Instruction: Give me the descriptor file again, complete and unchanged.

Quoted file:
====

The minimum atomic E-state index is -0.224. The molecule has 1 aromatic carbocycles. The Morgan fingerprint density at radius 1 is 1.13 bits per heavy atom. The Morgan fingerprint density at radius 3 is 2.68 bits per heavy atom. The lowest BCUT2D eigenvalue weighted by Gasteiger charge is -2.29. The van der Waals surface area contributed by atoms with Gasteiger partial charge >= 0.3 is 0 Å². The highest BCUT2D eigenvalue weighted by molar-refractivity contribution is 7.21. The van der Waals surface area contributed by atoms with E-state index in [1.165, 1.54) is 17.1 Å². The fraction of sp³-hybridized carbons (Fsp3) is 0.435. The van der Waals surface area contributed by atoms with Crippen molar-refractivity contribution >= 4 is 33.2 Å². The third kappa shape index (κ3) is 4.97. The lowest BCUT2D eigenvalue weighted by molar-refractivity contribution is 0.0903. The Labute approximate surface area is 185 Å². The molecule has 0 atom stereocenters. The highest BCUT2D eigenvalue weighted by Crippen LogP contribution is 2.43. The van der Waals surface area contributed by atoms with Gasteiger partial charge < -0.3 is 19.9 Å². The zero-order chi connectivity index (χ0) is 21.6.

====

The minimum atomic E-state index is -0.224. The molecule has 1 aromatic carbocycles. The Morgan fingerprint density at radius 1 is 1.13 bits per heavy atom. The Morgan fingerprint density at radius 3 is 2.68 bits per heavy atom. The lowest BCUT2D eigenvalue weighted by Gasteiger charge is -2.29. The van der Waals surface area contributed by atoms with Gasteiger partial charge >= 0.3 is 0 Å². The highest BCUT2D eigenvalue weighted by molar-refractivity contribution is 7.21. The van der Waals surface area contributed by atoms with E-state index in [1.165, 1.54) is 17.1 Å². The fraction of sp³-hybridized carbons (Fsp3) is 0.435. The van der Waals surface area contributed by atoms with Crippen molar-refractivity contribution >= 4 is 33.2 Å². The third kappa shape index (κ3) is 4.97. The lowest BCUT2D eigenvalue weighted by molar-refractivity contribution is 0.0903. The Labute approximate surface area is 185 Å². The molecule has 0 atom stereocenters. The highest BCUT2D eigenvalue weighted by Crippen LogP contribution is 2.43. The van der Waals surface area contributed by atoms with Gasteiger partial charge < -0.3 is 19.9 Å². The zero-order chi connectivity index (χ0) is 21.6.